Those Three Little Words, in 16 Languages
Posted by Neal on May 12, 2007
Faithful readers of this blog (and sporadic ones who happened to read just the right posts) know that I’ve been interested in questions that contain more than one wh-word. In the course of doing some research on them, I’ve been having a set of 24 questions translated into as many languages as I can find willing native speakers for. As a result, I can now say “Who read what?” in 16 languages. In fact, I think I will:
- Chinese (Mandarin): shei du le shenme?
- Czech: kdo co cetl?
- English: who read what?
- Estonian: kes luges mida?
- German: wer hat was gelesen?
- Greek: pjos djavase ti
- Hebrew: mi kara ma
- Hindi: kisne kyaa paRhaa?
- Hungarian: ki mit olvasott?
- Japanese: dare ga nani o yomimasita ka?
- Korean: nwuka mwuesul īlkessnī?
- Macedonian: koj čto čital?
- Russian: kto čto čital?
- Spanish: quién leyó qué?
- Tagalog: sino ang nagbása ng anó
- Vietnamese: ai (đã) đọc gì
I bring this up today because I just got back from a one-day conference in Athens (Ohio, that is) where I presented some of this research. It concerned a strange property of multiple-wh questions that many linguists have remarked on over the years. Consider this multiple-wh question:
Who saw Elvis where?
To answer this question, it’s not good enough just to say something like:
Glen saw him at the gas station.
It has to be a list (of length greater than 1) of seer/location pairs, e.g.
Glen saw him at the gas station, Doug saw him in the school lunchroom, and Adam saw him on the swings at the playground.
If you don’t believe this is true, look what happens when you replace saw with a verb that dictates that your answer will be a single actor/location pair:
#Who killed Elvis where?
The hashmark indicates that this sentence sounds inappropriate; it seems to imply that Elvis was killed by multiple people in multiple locations. At least, that’s how it sounds to me, and how it has sounded to other researchers. (If you disagree, read the final paragraph of this posting.) For this question to get a single-pair answer, it would have to be rephrased as something like
Who killed Elvis, and when?
That’s about the only alternative we have in English for this particular question, though in some languages, you can coordinate the who and the where to get something like this (which is ungrammatical in English, as indicated by the asterisk):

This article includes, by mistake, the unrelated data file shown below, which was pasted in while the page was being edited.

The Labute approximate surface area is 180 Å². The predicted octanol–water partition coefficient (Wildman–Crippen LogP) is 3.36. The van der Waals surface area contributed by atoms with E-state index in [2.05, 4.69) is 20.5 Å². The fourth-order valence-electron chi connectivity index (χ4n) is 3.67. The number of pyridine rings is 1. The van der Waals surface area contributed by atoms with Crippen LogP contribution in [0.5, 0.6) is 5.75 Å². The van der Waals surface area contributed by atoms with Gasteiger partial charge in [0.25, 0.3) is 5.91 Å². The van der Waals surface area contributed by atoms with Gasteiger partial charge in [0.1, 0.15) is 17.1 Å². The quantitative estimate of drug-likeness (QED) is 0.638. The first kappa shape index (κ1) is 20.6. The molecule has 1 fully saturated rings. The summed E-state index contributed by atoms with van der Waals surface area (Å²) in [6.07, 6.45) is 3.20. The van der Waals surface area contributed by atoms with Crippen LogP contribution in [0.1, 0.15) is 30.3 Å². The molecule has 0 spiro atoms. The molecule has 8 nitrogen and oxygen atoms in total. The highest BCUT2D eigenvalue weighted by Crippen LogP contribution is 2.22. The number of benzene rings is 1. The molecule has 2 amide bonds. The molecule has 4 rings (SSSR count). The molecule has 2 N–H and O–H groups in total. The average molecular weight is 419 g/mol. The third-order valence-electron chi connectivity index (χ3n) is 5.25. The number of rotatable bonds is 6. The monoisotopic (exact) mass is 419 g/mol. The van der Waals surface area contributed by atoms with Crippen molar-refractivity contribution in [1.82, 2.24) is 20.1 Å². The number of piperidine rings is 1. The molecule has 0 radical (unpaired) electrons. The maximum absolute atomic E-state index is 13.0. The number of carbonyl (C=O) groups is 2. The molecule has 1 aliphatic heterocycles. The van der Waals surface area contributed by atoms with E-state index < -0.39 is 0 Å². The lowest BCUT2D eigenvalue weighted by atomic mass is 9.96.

*Who and where killed Elvis?
You can see a similar effect in this next pair, where English allows both a multiple-wh version and a coordinated-wh version:
#When were you born where?
When and where were you born?
For me, When were you born where? is grammatical, but is appropriate only in a conversation among believers in reincarnation.
Does this pattern of pair-list answers for multiple-wh questions and single-pair answers for coordinated-wh ones hold up for other languages? This question piqued my interest after I read papers by Anikó Lipták and Konstantin Kazenin noting the effect for Hungarian and Russian, respectively. So for the past few years, I’ve been trying to find out by having people translate those 24 questions and tell me what kind of answers they can or must have.
The answer so far? No; the pattern does not hold up for other languages. (A little but for Hebrew, but nothing else so far.)
But you know, there are a lot of languages out there, and I’ve only looked at 16. Furthermore, the data I do have could be enough to allow some interesting generalizations to be made that don’t concern SP and PL answers. Therefore, I am now making this data available to the public, to look at with other perspectives than my own, and to add data from other languages if they are so inspired. I hope the Coordinated-Wh Project will become a useful resource for linguists interested in syntactic, semantic, and typological issues concerning multiple-wh and coordinated-wh questions. Right now the page has all the background information, and the data from a few of the languages I’ve investigated. Check back during the coming weeks, as I will gradually upload the data from the other languages. If you speak a language that isn’t represented there yet, you and I can correct that situation. And if you speak a language that is already represented, it’s still good to get judgments from additional speakers. Just send me an email, and we can decide when and how to do it, or when to do it and how, or maybe even how to do it when.